Quality is his favorite color
Martin Neureiter is the sixth generation to run the painting business, which was founded in 1838. He is a four-time Upper Austrian Craftsman Award winner. His ability to use colors goes far beyond painting facades and interiors.
Anyone who uses the word “modern” today means white or one-colored walls. That too has to be done, but the Neureiter master craftsman also knows how to deal with decorative art. Restoration, stucco, gilding and historical painting techniques are also part of his repertoire. His specialty is painted pseudo-architecture, the “art of seeing and deceiving”. As unusual as this technology may seem in today's world, eye illusions through art have always fascinated and delighted people.
Art comes from ability and once referred to any useful skill. There were no useless skills. By the way, in earlier times pictures by painters were not considered art in the modern sense, but rather as pieces of furniture. They were simply part of the furniture - as far as one could afford it. A painter in today's “artistic” sense used to be nothing more than a craftsman who met people's need for color design, for beauty and expression.
The (salt) Kammergut (located as a historical term between Ebensee and Dachstein) managed with a single "Mahler" until the 19th century. Salt production shaped the economic management of the region and its destitute working class milieu. Houses were economic functional buildings in stone construction (the places are described by the first travelers as "barren and stony") and not designed according to aesthetic or representative criteria. The interiors were paneled with wood or - more often - "whitewashed" or whitewashed.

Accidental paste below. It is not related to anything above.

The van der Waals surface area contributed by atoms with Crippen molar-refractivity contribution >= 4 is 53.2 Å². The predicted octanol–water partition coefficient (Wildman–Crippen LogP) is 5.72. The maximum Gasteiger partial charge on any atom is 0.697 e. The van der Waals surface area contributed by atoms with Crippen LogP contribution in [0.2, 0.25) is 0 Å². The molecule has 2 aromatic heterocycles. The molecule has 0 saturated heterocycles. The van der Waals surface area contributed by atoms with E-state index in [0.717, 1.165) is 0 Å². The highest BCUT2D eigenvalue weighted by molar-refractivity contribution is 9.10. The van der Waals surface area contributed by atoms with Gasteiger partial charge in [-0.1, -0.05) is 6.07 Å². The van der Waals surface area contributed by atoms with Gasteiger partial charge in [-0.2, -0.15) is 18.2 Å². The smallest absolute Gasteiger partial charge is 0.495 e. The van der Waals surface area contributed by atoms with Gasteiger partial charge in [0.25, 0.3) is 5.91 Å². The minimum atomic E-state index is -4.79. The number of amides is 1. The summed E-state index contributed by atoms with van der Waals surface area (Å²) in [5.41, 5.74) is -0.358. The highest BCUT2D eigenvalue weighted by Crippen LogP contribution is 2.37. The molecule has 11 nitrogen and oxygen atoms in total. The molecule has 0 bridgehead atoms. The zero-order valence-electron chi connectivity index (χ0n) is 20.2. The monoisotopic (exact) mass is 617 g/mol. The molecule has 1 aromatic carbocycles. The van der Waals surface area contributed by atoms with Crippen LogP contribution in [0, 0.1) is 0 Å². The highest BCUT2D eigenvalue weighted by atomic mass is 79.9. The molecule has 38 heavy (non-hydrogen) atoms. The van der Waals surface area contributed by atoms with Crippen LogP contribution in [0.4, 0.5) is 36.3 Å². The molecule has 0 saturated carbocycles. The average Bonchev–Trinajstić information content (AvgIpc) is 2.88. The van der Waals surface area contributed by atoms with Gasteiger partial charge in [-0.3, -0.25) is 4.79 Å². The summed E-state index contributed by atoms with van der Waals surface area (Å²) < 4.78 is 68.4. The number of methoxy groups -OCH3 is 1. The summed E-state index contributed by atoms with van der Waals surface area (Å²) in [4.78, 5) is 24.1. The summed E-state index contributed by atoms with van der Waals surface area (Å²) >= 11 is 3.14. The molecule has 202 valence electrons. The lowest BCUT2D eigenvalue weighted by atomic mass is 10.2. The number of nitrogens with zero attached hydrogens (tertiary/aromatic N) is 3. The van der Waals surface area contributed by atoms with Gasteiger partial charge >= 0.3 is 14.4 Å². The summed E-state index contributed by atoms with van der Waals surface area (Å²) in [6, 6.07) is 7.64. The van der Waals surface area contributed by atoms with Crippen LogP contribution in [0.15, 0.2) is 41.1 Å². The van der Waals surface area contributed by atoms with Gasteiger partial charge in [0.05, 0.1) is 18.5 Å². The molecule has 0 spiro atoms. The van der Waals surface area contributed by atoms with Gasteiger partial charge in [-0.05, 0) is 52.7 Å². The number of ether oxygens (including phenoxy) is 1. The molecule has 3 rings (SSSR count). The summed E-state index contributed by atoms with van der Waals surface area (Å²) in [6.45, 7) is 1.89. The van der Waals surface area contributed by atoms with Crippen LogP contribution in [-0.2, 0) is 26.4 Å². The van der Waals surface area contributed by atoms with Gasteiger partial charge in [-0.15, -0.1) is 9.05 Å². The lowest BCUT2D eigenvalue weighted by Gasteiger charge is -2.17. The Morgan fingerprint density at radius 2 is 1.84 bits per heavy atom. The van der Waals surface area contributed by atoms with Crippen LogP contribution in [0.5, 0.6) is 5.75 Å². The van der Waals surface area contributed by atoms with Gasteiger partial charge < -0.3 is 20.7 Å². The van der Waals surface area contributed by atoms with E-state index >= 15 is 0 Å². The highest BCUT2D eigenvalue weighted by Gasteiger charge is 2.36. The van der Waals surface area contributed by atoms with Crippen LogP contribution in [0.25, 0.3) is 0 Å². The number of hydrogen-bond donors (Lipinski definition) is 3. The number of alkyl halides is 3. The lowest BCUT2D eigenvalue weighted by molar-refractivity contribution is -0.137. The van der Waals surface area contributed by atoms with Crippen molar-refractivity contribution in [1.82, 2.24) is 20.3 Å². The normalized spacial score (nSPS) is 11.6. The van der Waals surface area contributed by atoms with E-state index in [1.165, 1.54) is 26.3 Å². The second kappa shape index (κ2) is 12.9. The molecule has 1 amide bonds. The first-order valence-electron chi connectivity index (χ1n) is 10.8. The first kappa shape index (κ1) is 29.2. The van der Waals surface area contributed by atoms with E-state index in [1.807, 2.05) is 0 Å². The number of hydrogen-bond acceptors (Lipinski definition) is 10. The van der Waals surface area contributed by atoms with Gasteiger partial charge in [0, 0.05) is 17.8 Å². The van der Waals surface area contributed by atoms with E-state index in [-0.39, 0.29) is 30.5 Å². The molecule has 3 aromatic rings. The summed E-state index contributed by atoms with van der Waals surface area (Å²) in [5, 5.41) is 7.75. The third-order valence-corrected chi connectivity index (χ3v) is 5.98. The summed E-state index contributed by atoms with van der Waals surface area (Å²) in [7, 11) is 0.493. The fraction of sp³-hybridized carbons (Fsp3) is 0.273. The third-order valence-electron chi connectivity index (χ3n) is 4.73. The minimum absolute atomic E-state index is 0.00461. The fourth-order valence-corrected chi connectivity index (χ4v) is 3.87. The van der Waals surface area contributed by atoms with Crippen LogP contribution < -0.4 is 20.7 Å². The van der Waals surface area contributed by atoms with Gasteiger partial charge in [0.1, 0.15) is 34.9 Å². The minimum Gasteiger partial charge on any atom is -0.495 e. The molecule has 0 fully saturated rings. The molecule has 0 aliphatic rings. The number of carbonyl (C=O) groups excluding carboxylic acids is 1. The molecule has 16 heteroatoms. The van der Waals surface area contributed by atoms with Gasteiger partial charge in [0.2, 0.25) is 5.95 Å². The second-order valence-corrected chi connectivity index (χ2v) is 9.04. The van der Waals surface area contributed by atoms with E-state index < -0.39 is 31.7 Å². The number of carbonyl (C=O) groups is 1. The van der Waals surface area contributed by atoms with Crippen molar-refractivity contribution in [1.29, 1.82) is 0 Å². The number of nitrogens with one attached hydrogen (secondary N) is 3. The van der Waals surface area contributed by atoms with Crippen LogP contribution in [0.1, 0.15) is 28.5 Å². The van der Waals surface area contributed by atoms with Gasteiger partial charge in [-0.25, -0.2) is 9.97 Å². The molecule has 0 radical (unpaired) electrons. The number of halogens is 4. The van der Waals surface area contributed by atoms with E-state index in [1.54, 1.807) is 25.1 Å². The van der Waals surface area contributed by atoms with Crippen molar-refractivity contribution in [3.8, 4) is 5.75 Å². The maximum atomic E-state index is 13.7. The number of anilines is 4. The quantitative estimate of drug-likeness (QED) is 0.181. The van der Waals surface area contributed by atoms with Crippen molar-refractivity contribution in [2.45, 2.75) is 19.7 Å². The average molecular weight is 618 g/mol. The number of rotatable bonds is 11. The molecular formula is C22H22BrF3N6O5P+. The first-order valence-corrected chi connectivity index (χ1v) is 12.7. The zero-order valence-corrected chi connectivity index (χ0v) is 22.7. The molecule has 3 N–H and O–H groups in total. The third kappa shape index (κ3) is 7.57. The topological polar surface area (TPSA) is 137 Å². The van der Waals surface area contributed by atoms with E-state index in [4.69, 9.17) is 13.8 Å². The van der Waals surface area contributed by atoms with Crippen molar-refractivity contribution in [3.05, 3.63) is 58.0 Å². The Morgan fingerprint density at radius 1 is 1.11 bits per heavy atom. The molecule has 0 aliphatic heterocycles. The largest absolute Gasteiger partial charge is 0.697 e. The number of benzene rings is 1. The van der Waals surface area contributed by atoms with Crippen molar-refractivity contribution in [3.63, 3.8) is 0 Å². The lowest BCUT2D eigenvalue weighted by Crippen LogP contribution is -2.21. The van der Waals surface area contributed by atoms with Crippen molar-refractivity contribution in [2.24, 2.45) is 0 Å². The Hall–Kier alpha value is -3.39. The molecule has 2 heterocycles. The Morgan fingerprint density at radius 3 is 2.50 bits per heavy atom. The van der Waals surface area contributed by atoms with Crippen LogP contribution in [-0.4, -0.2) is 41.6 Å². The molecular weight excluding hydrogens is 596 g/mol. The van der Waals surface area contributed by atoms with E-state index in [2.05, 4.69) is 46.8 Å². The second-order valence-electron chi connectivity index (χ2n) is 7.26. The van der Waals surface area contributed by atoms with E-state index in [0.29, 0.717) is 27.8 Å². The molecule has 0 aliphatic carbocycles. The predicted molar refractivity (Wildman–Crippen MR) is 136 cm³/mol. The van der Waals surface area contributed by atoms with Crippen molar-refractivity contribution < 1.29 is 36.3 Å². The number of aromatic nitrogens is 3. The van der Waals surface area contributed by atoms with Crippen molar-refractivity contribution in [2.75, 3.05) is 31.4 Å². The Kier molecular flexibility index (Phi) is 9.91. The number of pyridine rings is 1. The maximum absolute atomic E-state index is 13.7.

Lime has many advantages. There is enough limestone, it is burned in the "lime kiln" until it disintegrates, extinguished with water and then stored in a lime pit. Lime is both a binder and a color pigment and can therefore be used without any further additives. It promotes the exchange of moisture (especially advantageous with old building structures!) And has a disinfecting effect, which was particularly important in earlier times. Lime paint was used to disinfect the stable, kitchen and other rooms. In the private sector, however, this was done in-house. Almost every house had the appropriate know-how and the required lime pit.
... more in the Testimonial 0 - magazine for history, present and future © Hand.Werk.Haus Salzkammergut (available from Hand.Werk.Haus)